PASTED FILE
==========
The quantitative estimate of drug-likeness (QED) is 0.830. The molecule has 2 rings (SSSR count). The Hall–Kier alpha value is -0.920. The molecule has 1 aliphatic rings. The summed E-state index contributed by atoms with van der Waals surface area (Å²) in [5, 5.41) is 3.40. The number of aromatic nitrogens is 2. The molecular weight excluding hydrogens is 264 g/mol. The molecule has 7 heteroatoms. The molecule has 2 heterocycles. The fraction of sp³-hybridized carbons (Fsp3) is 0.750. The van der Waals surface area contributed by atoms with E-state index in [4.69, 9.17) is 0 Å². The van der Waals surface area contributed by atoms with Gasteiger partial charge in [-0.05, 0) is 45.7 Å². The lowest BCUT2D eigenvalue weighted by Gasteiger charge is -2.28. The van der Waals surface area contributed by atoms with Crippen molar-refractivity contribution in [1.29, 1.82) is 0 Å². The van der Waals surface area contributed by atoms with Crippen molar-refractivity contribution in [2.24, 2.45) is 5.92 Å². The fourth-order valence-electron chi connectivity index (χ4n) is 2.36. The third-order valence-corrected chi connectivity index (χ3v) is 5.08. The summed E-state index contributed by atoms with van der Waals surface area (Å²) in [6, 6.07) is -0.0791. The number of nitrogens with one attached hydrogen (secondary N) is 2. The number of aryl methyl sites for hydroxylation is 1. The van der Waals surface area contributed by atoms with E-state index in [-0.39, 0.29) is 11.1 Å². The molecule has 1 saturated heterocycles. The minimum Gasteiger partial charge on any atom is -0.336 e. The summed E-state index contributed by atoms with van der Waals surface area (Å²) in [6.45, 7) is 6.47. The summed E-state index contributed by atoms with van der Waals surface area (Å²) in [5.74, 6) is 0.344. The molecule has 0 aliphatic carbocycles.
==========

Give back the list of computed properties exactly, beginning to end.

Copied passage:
The quantitative estimate of drug-likeness (QED) is 0.830. The molecule has 2 rings (SSSR count). The Hall–Kier alpha value is -0.920. The molecule has 1 aliphatic rings. The summed E-state index contributed by atoms with van der Waals surface area (Å²) in [5, 5.41) is 3.40. The number of aromatic nitrogens is 2. The molecular weight excluding hydrogens is 264 g/mol. The molecule has 7 heteroatoms. The molecule has 2 heterocycles. The fraction of sp³-hybridized carbons (Fsp3) is 0.750. The van der Waals surface area contributed by atoms with E-state index in [4.69, 9.17) is 0 Å². The van der Waals surface area contributed by atoms with Gasteiger partial charge in [-0.05, 0) is 45.7 Å². The lowest BCUT2D eigenvalue weighted by Gasteiger charge is -2.28. The van der Waals surface area contributed by atoms with Crippen molar-refractivity contribution in [1.29, 1.82) is 0 Å². The van der Waals surface area contributed by atoms with Crippen molar-refractivity contribution in [2.24, 2.45) is 5.92 Å². The fourth-order valence-electron chi connectivity index (χ4n) is 2.36. The third-order valence-corrected chi connectivity index (χ3v) is 5.08. The summed E-state index contributed by atoms with van der Waals surface area (Å²) in [6, 6.07) is -0.0791. The number of nitrogens with one attached hydrogen (secondary N) is 2. The number of aryl methyl sites for hydroxylation is 1. The van der Waals surface area contributed by atoms with E-state index in [-0.39, 0.29) is 11.1 Å². The molecule has 1 saturated heterocycles. The minimum Gasteiger partial charge on any atom is -0.336 e. The summed E-state index contributed by atoms with van der Waals surface area (Å²) in [6.45, 7) is 6.47. The summed E-state index contributed by atoms with van der Waals surface area (Å²) in [5.74, 6) is 0.344. The molecule has 0 aliphatic carbocycles.